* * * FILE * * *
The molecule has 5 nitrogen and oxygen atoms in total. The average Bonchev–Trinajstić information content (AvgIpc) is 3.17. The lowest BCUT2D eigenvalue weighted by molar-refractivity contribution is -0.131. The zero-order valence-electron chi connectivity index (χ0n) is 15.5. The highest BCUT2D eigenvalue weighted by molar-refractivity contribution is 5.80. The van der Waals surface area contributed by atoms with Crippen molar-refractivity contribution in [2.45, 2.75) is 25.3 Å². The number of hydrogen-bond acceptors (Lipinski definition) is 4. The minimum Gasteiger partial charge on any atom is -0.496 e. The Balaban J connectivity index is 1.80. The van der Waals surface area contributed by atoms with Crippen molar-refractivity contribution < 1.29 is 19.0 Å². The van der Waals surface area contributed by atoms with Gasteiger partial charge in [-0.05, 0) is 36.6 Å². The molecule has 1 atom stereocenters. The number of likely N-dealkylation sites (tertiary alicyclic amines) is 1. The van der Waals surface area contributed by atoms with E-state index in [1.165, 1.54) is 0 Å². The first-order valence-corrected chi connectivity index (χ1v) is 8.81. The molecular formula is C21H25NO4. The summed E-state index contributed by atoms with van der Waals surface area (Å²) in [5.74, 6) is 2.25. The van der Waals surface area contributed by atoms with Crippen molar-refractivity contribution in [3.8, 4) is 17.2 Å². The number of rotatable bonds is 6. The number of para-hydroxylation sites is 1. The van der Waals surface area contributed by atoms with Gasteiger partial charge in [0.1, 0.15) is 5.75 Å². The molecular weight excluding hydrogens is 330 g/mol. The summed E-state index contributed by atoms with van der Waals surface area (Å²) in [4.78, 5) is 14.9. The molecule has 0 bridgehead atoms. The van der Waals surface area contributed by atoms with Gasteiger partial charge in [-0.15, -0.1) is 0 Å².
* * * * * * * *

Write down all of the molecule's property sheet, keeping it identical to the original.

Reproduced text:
The molecule has 5 nitrogen and oxygen atoms in total. The average Bonchev–Trinajstić information content (AvgIpc) is 3.17. The lowest BCUT2D eigenvalue weighted by molar-refractivity contribution is -0.131. The zero-order valence-electron chi connectivity index (χ0n) is 15.5. The highest BCUT2D eigenvalue weighted by molar-refractivity contribution is 5.80. The van der Waals surface area contributed by atoms with Crippen molar-refractivity contribution in [2.45, 2.75) is 25.3 Å². The number of hydrogen-bond acceptors (Lipinski definition) is 4. The minimum Gasteiger partial charge on any atom is -0.496 e. The Balaban J connectivity index is 1.80. The van der Waals surface area contributed by atoms with Crippen molar-refractivity contribution < 1.29 is 19.0 Å². The van der Waals surface area contributed by atoms with Gasteiger partial charge in [-0.05, 0) is 36.6 Å². The molecule has 1 atom stereocenters. The number of likely N-dealkylation sites (tertiary alicyclic amines) is 1. The van der Waals surface area contributed by atoms with E-state index in [1.165, 1.54) is 0 Å². The first-order valence-corrected chi connectivity index (χ1v) is 8.81. The molecular formula is C21H25NO4. The summed E-state index contributed by atoms with van der Waals surface area (Å²) in [5.74, 6) is 2.25. The van der Waals surface area contributed by atoms with Crippen molar-refractivity contribution in [3.8, 4) is 17.2 Å². The number of rotatable bonds is 6. The number of para-hydroxylation sites is 1. The van der Waals surface area contributed by atoms with Gasteiger partial charge in [0.1, 0.15) is 5.75 Å². The molecular weight excluding hydrogens is 330 g/mol. The summed E-state index contributed by atoms with van der Waals surface area (Å²) in [4.78, 5) is 14.9. The molecule has 0 bridgehead atoms. The van der Waals surface area contributed by atoms with Gasteiger partial charge in [-0.15, -0.1) is 0 Å².